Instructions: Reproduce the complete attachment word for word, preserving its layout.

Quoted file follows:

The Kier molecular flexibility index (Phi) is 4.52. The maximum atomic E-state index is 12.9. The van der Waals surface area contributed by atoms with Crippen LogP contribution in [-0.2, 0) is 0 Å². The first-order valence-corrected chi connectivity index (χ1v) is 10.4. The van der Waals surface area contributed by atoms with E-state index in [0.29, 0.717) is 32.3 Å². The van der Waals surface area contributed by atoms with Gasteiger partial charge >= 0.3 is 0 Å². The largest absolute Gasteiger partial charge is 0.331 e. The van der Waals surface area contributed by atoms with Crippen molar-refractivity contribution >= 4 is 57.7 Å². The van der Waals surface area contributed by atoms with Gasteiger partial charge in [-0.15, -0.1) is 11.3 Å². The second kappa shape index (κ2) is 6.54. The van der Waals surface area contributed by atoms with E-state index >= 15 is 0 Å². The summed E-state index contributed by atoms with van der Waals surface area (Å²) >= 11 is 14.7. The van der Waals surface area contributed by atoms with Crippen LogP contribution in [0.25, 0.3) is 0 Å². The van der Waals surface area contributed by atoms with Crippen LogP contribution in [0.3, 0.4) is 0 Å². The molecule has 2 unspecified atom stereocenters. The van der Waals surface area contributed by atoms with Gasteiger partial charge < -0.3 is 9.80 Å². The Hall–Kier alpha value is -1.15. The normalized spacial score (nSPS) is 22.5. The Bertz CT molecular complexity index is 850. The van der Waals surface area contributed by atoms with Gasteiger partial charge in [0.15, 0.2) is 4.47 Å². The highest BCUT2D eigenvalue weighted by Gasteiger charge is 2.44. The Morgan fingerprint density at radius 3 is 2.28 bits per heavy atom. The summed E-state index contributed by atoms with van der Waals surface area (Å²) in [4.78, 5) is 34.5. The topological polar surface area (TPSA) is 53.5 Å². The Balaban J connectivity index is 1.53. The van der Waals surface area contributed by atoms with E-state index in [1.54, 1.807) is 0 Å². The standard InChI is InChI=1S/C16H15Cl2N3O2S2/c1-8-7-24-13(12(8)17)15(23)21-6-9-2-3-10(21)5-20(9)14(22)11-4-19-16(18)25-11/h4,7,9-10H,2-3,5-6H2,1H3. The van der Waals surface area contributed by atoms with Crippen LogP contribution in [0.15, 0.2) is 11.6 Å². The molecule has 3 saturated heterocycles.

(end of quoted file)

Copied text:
The Kier molecular flexibility index (Phi) is 4.52. The maximum atomic E-state index is 12.9. The van der Waals surface area contributed by atoms with Crippen LogP contribution in [-0.2, 0) is 0 Å². The first-order valence-corrected chi connectivity index (χ1v) is 10.4. The van der Waals surface area contributed by atoms with E-state index in [0.29, 0.717) is 32.3 Å². The van der Waals surface area contributed by atoms with Gasteiger partial charge >= 0.3 is 0 Å². The largest absolute Gasteiger partial charge is 0.331 e. The van der Waals surface area contributed by atoms with Crippen molar-refractivity contribution >= 4 is 57.7 Å². The van der Waals surface area contributed by atoms with Gasteiger partial charge in [-0.15, -0.1) is 11.3 Å². The second kappa shape index (κ2) is 6.54. The van der Waals surface area contributed by atoms with E-state index >= 15 is 0 Å². The summed E-state index contributed by atoms with van der Waals surface area (Å²) >= 11 is 14.7. The van der Waals surface area contributed by atoms with Crippen LogP contribution in [0.25, 0.3) is 0 Å². The van der Waals surface area contributed by atoms with Crippen LogP contribution in [0.3, 0.4) is 0 Å². The molecule has 2 unspecified atom stereocenters. The van der Waals surface area contributed by atoms with Gasteiger partial charge < -0.3 is 9.80 Å². The Hall–Kier alpha value is -1.15. The normalized spacial score (nSPS) is 22.5. The Bertz CT molecular complexity index is 850. The van der Waals surface area contributed by atoms with Gasteiger partial charge in [0.15, 0.2) is 4.47 Å². The highest BCUT2D eigenvalue weighted by Gasteiger charge is 2.44. The Morgan fingerprint density at radius 3 is 2.28 bits per heavy atom. The summed E-state index contributed by atoms with van der Waals surface area (Å²) in [4.78, 5) is 34.5. The topological polar surface area (TPSA) is 53.5 Å². The Balaban J connectivity index is 1.53. The van der Waals surface area contributed by atoms with E-state index in [1.54, 1.807) is 0 Å². The standard InChI is InChI=1S/C16H15Cl2N3O2S2/c1-8-7-24-13(12(8)17)15(23)21-6-9-2-3-10(21)5-20(9)14(22)11-4-19-16(18)25-11/h4,7,9-10H,2-3,5-6H2,1H3. The van der Waals surface area contributed by atoms with Crippen LogP contribution in [0.15, 0.2) is 11.6 Å². The molecule has 3 saturated heterocycles.